Judge blocks child-care license for facility holding immigrant families in Texas

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In a victory for immigration activists, a judge in Texas has blocked one of the nation's largest detention centers for immigrant families caught crossing the southern U.S. border illegally from holding a temporary residential child-care license.

The licenses are needed because a federal judge ruled last year that, without one, the centers would have to release the children.

State District Judge Karin Crump signed a temporary restraining order Wednesday that blocks issuance of a license to the privately owned and managed 2,400-bed South Texas Family Residential Center in Dilley, Texas.

The order was sought by an activist group that opposes for-profit prisons. It is effective until May 13, when arguments are scheduled on a temporary injunction to halt the licensing indefinitely.

A spokesman for the Texas Department of Family and Protective Services, which issues the licenses, declined to comment.

The Dilley center is about 70 miles southwest of San Antonio. The activist group, Grassroots Leadership, also wants the judge to strike down a temporary residential childcare license issued last week to the privately owned and managed, 500-bed Karnes County Residential Center in Karnes City, about 50 miles southeast of San Antonio.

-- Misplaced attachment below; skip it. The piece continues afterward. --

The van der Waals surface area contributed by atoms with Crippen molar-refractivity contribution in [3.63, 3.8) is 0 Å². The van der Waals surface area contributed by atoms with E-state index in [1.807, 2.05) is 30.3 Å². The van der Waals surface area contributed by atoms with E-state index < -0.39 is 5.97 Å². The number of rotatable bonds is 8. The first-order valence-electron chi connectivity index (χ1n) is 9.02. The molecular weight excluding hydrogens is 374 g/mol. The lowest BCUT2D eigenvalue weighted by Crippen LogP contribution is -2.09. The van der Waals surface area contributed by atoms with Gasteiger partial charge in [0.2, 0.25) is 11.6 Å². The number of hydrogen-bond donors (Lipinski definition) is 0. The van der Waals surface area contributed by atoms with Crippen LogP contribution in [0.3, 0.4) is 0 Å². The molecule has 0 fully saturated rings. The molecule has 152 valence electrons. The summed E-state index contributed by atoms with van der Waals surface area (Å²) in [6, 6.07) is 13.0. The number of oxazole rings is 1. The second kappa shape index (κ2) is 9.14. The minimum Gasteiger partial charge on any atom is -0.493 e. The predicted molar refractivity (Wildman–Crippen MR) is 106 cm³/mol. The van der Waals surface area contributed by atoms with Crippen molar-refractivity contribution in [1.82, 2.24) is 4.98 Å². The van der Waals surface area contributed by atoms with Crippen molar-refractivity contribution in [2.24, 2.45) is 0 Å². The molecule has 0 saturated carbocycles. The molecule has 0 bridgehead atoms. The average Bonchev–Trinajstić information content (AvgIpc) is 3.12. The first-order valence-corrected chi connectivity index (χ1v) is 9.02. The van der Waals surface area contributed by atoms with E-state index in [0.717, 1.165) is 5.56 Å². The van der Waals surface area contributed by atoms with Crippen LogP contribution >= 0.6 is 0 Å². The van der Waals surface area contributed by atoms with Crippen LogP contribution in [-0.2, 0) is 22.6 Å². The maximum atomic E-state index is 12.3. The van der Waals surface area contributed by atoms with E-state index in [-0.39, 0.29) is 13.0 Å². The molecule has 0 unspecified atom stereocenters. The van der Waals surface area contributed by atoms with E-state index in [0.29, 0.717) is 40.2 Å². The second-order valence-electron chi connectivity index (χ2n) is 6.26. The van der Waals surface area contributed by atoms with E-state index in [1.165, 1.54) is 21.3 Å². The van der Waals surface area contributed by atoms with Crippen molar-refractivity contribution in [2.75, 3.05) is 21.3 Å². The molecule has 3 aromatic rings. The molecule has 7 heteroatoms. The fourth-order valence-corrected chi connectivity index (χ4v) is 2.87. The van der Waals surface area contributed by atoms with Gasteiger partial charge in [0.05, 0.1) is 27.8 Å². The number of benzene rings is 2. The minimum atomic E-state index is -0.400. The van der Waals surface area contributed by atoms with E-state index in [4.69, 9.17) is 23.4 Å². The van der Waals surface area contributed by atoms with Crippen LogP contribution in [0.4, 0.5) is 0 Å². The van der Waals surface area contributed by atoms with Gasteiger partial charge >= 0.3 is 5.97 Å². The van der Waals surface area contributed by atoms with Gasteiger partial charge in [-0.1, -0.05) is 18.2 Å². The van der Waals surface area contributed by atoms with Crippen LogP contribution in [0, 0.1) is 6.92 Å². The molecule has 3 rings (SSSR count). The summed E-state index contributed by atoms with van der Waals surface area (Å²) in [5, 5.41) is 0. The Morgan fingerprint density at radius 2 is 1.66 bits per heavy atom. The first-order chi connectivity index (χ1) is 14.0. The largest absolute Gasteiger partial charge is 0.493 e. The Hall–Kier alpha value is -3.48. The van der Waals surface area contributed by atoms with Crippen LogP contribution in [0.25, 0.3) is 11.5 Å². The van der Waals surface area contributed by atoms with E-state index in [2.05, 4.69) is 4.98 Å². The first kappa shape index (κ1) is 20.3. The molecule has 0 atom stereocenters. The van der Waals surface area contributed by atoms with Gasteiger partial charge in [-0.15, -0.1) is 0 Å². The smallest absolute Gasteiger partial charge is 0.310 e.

"Family detention camps are prisons. They are not child-care facilities," Bob Libal, executive director of the activist group, said in a statement.

The two family detention centers opened in 2014 in response to the arrival of tens of thousands of mothers and children from Central America. The license approval for the Karnes City facility came as apprehensions of unaccompanied immigrant children along the southwest border increased by 78 percent for the period from Oct. 1 through March 31 compared to a year earlier, and the number of apprehensions of families more than doubled.

Immigrant advocates criticized the licensure, citing reports of inadequate medical care and other issues as reasons why such facilities shouldn't get licenses.

U.S. Immigration and Customs Enforcement has indicated in recent months that it's looking to change how it houses families and children caught along the U.S.-Mexico border, possibly making changes at the Karnes facility. But ICE would not say earlier this week when it might make any changes. Instead, ICE spokeswoman Jennifer Elzea called the licensing of Karnes "an important step" in improving oversight and transparency of family detention centers.

Based on reporting by The Associated Press.

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